“We shall prevail!” the heroine’s hammer smashes the screen and it vaporizes

in a flash of light and smoke.

When Jobs previewed the ad for the Apple sales force at the meeting in Hawaii, they

were thrilled. So he screened it for the board at its December 1983 meeting. When the

lights came back on in the boardroom, everyone was mute. Philip Schlein, the CEO of

Macy’s California, had his head on the table. Mike Markkula stared silently; at first it

seemed he was overwhelmed by the power of the ad. Then he spoke: “Who wants to

move to find a new agency?” Sculley recalled, “Most of them thought it was the worst

commercial they had ever seen.” Sculley himself got cold feet. He asked Chiat/Day to

sell off the two commercial spots—one sixty seconds, the other

thirty—that they had purchased.

Jobs was beside himself. One evening Wozniak, who had been floating into and out of

Apple for the previous two years, wandered into the Macintosh building. Jobs grabbed

him and said, “Come over here and look at this.” He pulled out a VCR and played the ad.

“I was astounded,” Woz recalled. “I thought it was the most incredible thing.” When Jobs

said the board had decided not to run it during the Super Bowl, Wozniak asked what the

cost of the time slot was. Jobs told him $800,000. With his usual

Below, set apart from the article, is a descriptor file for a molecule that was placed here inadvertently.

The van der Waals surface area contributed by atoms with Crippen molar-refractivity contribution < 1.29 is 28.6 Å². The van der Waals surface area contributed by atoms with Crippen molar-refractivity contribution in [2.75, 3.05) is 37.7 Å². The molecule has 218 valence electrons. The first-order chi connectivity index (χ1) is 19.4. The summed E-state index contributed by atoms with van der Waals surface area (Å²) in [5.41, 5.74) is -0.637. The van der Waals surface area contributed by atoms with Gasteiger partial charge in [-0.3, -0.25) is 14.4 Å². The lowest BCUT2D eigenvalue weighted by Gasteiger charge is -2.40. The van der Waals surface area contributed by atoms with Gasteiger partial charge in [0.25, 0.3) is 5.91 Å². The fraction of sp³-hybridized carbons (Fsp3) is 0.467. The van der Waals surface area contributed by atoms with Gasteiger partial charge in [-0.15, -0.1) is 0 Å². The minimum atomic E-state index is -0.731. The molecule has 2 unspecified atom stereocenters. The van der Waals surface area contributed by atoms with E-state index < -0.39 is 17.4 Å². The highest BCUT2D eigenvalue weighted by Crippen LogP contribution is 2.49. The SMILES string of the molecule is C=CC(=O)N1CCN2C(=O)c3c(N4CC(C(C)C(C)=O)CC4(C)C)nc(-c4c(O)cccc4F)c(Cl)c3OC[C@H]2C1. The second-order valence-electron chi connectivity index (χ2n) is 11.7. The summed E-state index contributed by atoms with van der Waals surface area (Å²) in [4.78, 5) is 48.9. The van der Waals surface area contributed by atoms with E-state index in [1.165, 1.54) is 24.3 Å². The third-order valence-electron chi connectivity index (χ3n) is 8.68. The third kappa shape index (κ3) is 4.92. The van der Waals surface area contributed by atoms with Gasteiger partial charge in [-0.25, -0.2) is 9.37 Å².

impulsive goodness,

Wozniak immediately

offered, “Well, I’ll

pay half if you will.”

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Jobs liked that. Indeed the concept for the ad had a special

Jobs liked that. Indeed the concept for the ad had a special resonance for him.

He fancied himself a rebel, and he liked to associate himself with the values of the

ragtag band of hackers and pirates he recruited to the Macintosh group. Even though

 

he had left the apple commune in Oregon to start the Apple corporation, he still wanted

to be viewed as a denizen of the counterculture rather than the corporate culture.

But he also realized, deep inside, that he had increasingly abandoned the hacker spirit.

Some might even accuse him of selling out. When Wozniak held true to the Homebrew

 

ethic by sharing his design for the Apple I for free, it was Jobs who insisted that they sell

the boards instead. He was also the one who, despite Wozniak’s reluctance, wanted to turn

Apple into a corporation and not freely distribute stock options to the friends who had been

in the garage with them. Now he was about to launch the Macintosh, a machine that violated

many of the principles of the hacker’s code: It was overpriced; it would have no slots, which

meant that hobbyists could not plug in their own expansion cards or jack into the motherboard